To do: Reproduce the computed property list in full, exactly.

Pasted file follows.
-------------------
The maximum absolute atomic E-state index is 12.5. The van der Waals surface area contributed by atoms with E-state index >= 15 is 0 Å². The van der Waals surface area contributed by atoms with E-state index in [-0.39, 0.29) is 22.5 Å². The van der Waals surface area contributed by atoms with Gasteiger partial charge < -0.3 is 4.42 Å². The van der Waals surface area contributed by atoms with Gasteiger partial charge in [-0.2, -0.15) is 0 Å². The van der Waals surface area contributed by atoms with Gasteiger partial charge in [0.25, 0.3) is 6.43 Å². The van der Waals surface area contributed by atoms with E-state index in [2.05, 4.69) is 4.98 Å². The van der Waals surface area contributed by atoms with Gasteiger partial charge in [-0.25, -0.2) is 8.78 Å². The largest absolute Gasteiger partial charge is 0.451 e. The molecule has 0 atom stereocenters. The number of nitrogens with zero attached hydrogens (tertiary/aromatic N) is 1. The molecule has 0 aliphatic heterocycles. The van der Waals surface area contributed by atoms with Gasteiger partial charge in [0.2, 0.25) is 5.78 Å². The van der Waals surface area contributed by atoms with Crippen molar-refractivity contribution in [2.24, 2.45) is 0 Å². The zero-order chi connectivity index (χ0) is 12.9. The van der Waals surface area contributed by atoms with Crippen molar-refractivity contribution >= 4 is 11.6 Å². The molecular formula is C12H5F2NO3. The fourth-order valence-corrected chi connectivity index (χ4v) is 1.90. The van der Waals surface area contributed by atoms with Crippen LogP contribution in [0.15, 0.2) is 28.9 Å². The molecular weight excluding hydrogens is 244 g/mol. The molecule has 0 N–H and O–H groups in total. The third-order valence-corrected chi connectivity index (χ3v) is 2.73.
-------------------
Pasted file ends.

The maximum absolute atomic E-state index is 12.5. The van der Waals surface area contributed by atoms with E-state index >= 15 is 0 Å². The van der Waals surface area contributed by atoms with E-state index in [-0.39, 0.29) is 22.5 Å². The van der Waals surface area contributed by atoms with Gasteiger partial charge < -0.3 is 4.42 Å². The van der Waals surface area contributed by atoms with Gasteiger partial charge in [-0.2, -0.15) is 0 Å². The van der Waals surface area contributed by atoms with Gasteiger partial charge in [0.25, 0.3) is 6.43 Å². The van der Waals surface area contributed by atoms with E-state index in [2.05, 4.69) is 4.98 Å². The van der Waals surface area contributed by atoms with Gasteiger partial charge in [-0.25, -0.2) is 8.78 Å². The largest absolute Gasteiger partial charge is 0.451 e. The molecule has 0 atom stereocenters. The number of nitrogens with zero attached hydrogens (tertiary/aromatic N) is 1. The molecule has 0 aliphatic heterocycles. The van der Waals surface area contributed by atoms with Gasteiger partial charge in [0.2, 0.25) is 5.78 Å². The van der Waals surface area contributed by atoms with Crippen molar-refractivity contribution in [2.24, 2.45) is 0 Å². The zero-order chi connectivity index (χ0) is 12.9. The van der Waals surface area contributed by atoms with Crippen molar-refractivity contribution >= 4 is 11.6 Å². The molecular formula is C12H5F2NO3. The fourth-order valence-corrected chi connectivity index (χ4v) is 1.90. The van der Waals surface area contributed by atoms with Crippen LogP contribution in [0.15, 0.2) is 28.9 Å². The molecular weight excluding hydrogens is 244 g/mol. The molecule has 0 N–H and O–H groups in total. The third-order valence-corrected chi connectivity index (χ3v) is 2.73.